A $24 million dredging project on the Eau Gallie river in Melbourne, Florida that was decades overdue, wrapped up on March 31. Florida Dredge & Dock of Tarpon Springs, Florida removed the equivalent of 40,000 dump truck loads of muck. Material was dredged, piped to a dredged material management area (DMMA) and the end product taken to a landfill.
The muck, a mix of fine-grained sediment, sand, clay and organic matter like grass clippings and leaves, accumulated through years of untreated stormwater runoff, which drained to canals and storm drains that were connected to the river. While stormwater management processes have improved, the muck, containing nitrogen, phosphorus and nutrients, was left behind. It contributes to algal blooms and harms aquatic habitats. As the muck decomposes it consumes oxygen and clouds the water blocking sunlight. The removal of the muck from Eau Gallie removed 1,200 tons of nitrogen and 260 tons of phosphorus out of the river.
Dredge and Dewater
Florida Dredge & Dock began the dredging in February 2017 and continued non-stop for two years barring time off for manatee restrictions.
In total, 630,000 cubic yards of black muck was removed from approximately 2.6 miles of the Eau Gallie river and its southern tributary Elbow Creek.
Don Fletcher, president of Florida Dock & Dredge, said the company used three different dredges to accommodate the variances in the river. A 14-inch Ellicott 670 named Bayonet Point was used to get under the low bridges, a 10-inch swinging ladder worked where the river narrowed, and a 14-inch shop-built idler barge with a booster on the deck handled the remaining sections.
“With the cutter head dredge, muck wasn’t the problem; it was following the hard bottom template,” Fletcher said. He said that the sediment that had come from years of stormwater runoff accumulated on top of the natural river bottom causing lots of variation in depth and height requiring many soundings to ensure the dredge was following the contour lines or the many ups and downs of the river bottom
The dredges were equipped with RTK GPS so the bottom surface could be traced onto the computer, which generated 3D im
ages so the dredge could trace the contours. Fletcher said on average the dredge was removing 8 feet of muck, but in some areas that rose to 16 feet.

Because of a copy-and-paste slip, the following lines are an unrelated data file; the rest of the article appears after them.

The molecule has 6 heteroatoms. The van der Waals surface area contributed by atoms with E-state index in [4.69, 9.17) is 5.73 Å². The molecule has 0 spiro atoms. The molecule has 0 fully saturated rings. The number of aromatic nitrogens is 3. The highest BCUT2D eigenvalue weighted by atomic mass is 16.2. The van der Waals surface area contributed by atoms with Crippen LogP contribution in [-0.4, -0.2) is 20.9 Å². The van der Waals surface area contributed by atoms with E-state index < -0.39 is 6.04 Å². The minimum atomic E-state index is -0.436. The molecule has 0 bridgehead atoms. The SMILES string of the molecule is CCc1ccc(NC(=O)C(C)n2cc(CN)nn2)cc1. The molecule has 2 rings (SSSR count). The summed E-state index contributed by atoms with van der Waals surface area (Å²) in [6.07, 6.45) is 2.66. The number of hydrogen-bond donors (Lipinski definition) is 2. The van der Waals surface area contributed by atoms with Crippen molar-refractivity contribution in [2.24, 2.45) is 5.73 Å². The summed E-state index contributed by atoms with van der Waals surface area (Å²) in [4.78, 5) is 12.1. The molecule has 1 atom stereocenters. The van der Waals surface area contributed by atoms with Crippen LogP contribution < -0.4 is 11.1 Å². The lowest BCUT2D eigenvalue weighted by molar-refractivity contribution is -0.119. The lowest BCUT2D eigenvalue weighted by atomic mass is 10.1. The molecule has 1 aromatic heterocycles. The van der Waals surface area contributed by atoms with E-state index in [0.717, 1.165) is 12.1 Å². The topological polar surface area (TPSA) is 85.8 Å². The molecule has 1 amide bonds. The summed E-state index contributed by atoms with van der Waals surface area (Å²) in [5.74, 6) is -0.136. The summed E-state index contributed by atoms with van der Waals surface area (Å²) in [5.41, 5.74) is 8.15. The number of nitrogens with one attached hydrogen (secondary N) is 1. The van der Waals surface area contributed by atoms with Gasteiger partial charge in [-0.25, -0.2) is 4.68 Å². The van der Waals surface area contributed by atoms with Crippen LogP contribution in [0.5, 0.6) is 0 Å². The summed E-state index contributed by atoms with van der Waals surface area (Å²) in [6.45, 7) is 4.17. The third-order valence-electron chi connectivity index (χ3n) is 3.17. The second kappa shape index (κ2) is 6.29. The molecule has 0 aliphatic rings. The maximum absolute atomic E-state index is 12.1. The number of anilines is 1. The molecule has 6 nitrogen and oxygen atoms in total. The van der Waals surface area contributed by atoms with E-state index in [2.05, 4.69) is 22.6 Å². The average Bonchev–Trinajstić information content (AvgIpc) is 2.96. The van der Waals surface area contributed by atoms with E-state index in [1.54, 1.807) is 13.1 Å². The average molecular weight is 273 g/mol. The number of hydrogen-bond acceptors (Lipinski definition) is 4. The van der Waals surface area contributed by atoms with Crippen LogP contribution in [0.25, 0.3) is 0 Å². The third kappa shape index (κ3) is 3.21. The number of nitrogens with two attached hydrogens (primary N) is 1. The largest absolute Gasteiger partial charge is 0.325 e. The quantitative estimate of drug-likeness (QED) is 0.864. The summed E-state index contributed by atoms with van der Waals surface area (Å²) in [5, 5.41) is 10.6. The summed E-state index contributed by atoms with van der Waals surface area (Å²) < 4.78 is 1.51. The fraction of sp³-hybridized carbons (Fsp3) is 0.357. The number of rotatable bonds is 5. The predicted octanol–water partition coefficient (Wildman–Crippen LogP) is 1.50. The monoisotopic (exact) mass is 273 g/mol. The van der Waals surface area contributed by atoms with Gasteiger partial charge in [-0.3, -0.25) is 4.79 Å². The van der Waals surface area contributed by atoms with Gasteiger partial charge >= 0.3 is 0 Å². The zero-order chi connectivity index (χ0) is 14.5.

“Dredging went on schedule. The dewatering took the most time. There was no rapid dewatering system planned so there was lots of lay time. We only dredged about 300 days,” Fletcher said.
Onshore two 500 hp electric boosters placed along with four pumps helped push the muck to the DMMA and return the cleaned water to the river. Fletcher said the water-based pipe extended approximately 13,000 feet and the balance ran through a drainage corridor on land. The longest pumping distance was about 28,000 feet. Close to four miles of pipeline had to be deployed both in the water and over land to get the muck pumped to the dewatering site.
Blue Goose Construction, based in Fort Pierce, Florida, was the material management company contracted to oversee activity at the DMMA. The DMMA is a 30-acre site with two dewatering cells and a clarifying pond. Material entered the site via pipeline and was flocked or injected with polymers to better mix the sand and silt allowing for a faster dewatering process. According to Blue Goose Project Manager Ralph Brown, without flocking the sand and silt particles would repel each other and the end result would be pure sand and pure silt that would be nearly impossible to dry out.
Brown had a unique insight into the project as he worked for the water management district while the project was being permitted and then took a job with Blue Goose as the project got underway. He said the permitting and planning process for this was particularly challenging and long because of the upland pipeline. “We had